If you don't go to a school that usually attracts people with 179s, your LSAT score will put a red flag on your resume: why isn't this guy at Yale?
I stopped reading the thread after this post, but I would agree with this concern. I have experienced similar problems in other arenas where the person making the decision does the math and realizes you probably didn't break a 3.0 in undergrad. Just as they are free to infer that you are especially bright, they can also then infer that you are especially lazy, and there is no forum for you to explain that away until the interview stage (although an "Assumed GPA Discrepancy" addendum on a resume would be entertaining).
Also consider who one would be separating themselves from with the inclusion of an LSAT score. Take someone with a 179. Who are they separating themselves from with that piece of information? Those that scored 170-178? Lawyers (people who have taken an LSAT) understand that the difference in the 170's is minimal and may be more tied to what one ate for breakfast that morning or 3 extra weeks of practice than actual intellectual ability. Is it separating the person who scored a 179 from those that scored in the 160's or below? If so, that has likely been demonstrated by school selection, or should be obviously demonstrated by one's performance in other arenas if the 179er is actually significantly beyond the lower scorers in the capacity to be an effective lawyer.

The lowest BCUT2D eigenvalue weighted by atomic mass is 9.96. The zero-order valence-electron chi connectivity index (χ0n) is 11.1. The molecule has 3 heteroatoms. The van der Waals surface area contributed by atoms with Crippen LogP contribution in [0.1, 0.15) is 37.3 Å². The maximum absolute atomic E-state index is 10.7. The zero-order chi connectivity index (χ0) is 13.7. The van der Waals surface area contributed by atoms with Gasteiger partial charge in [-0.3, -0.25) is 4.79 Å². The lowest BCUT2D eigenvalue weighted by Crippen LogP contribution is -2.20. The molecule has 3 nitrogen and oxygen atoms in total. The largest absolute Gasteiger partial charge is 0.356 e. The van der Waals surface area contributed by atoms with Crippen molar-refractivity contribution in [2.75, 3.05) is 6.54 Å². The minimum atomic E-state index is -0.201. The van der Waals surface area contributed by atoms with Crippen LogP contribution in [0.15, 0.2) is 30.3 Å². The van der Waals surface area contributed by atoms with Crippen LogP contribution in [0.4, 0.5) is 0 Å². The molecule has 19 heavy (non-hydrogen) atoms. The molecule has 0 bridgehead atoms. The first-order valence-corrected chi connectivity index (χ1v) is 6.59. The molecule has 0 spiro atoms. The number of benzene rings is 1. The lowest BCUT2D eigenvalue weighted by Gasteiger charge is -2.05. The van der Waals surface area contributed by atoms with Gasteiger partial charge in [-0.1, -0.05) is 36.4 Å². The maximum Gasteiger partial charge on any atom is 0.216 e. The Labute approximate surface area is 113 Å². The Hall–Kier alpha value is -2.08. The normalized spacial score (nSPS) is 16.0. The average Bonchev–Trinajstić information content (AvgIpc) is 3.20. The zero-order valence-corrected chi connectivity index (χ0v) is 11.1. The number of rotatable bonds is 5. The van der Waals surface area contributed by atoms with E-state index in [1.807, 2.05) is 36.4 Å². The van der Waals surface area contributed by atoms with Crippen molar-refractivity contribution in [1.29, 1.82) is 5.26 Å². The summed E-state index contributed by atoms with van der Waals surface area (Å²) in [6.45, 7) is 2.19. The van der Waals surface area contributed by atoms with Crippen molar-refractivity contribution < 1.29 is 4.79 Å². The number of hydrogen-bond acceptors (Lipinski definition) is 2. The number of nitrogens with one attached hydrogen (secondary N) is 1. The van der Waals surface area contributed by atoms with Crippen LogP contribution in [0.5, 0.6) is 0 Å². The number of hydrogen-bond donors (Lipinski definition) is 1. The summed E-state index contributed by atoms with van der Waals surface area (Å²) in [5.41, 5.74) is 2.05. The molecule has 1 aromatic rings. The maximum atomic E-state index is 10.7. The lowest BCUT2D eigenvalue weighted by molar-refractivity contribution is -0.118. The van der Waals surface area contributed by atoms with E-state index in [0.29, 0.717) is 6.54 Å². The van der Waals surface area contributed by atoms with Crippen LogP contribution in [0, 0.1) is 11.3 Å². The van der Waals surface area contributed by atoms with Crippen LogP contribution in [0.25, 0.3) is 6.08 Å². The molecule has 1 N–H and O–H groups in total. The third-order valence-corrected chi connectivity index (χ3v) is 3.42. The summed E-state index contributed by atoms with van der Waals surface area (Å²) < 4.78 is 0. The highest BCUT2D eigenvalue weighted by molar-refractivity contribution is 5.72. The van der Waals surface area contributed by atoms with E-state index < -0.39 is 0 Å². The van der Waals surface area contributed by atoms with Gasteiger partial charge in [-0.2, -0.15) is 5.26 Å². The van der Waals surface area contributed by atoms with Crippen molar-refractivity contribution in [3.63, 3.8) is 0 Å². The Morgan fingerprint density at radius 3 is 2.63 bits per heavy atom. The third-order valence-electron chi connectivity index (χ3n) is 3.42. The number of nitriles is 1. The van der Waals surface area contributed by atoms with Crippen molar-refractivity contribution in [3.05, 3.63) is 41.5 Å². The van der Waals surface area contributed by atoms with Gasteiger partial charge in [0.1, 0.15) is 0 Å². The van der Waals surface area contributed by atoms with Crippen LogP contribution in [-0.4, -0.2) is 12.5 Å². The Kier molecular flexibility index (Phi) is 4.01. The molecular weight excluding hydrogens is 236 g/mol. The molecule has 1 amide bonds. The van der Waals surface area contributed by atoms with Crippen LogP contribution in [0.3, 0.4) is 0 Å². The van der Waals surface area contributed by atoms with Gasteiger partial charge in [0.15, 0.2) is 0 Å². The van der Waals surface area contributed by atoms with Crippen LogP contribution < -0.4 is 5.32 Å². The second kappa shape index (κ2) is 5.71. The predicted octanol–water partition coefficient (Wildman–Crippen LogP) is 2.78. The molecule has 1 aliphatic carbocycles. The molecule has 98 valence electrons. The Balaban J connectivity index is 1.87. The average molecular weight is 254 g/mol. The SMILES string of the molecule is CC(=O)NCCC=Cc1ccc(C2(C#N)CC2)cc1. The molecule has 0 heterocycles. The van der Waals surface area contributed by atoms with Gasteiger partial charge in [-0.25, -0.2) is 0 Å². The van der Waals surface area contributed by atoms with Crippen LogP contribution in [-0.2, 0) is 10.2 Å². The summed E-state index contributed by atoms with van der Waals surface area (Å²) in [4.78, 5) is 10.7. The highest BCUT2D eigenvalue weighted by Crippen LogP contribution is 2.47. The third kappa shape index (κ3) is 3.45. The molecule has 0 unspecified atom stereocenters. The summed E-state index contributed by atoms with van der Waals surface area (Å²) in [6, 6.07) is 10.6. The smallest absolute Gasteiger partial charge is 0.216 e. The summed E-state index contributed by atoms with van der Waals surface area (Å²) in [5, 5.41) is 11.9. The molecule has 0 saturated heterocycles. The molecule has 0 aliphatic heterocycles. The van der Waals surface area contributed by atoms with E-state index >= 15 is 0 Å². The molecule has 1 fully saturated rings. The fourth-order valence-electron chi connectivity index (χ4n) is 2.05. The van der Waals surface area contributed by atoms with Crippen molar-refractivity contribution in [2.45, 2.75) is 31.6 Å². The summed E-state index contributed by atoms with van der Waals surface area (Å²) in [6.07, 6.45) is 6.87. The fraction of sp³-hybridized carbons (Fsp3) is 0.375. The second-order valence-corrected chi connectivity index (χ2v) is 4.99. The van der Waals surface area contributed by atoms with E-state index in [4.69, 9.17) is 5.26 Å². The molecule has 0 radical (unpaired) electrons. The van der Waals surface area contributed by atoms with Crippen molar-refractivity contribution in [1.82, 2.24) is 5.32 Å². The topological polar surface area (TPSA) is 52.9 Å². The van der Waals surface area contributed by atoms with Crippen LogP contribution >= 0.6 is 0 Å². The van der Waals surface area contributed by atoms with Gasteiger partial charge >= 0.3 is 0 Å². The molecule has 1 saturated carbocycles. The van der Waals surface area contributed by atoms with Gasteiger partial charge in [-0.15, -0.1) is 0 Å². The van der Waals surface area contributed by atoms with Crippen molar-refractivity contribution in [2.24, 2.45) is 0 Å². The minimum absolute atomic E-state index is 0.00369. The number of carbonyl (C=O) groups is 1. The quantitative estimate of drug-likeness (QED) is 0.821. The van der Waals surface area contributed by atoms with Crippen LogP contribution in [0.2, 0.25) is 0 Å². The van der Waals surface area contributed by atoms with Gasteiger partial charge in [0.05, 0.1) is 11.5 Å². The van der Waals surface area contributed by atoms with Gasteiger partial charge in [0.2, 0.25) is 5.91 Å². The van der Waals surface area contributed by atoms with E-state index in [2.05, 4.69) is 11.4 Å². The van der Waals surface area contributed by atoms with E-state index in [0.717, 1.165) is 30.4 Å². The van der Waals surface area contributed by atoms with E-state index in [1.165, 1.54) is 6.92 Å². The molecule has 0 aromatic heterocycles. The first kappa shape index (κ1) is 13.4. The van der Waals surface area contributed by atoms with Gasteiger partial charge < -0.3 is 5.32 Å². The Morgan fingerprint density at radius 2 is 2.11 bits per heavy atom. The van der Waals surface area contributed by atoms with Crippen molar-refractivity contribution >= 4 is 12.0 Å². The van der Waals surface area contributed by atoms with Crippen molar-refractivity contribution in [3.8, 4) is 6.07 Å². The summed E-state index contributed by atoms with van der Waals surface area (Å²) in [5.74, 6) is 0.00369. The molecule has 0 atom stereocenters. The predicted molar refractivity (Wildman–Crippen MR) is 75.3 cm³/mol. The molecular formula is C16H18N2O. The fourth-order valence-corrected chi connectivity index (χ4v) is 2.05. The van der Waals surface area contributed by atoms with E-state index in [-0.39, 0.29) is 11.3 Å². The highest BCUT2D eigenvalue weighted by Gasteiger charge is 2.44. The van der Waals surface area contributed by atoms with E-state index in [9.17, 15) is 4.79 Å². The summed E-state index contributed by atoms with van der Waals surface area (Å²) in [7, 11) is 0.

This is a lot easier to see if one has been working before law school - especially if one has worked for a law firm before. While it is not the end of the world to include this score, the risk will outweigh the possible reward in most situations.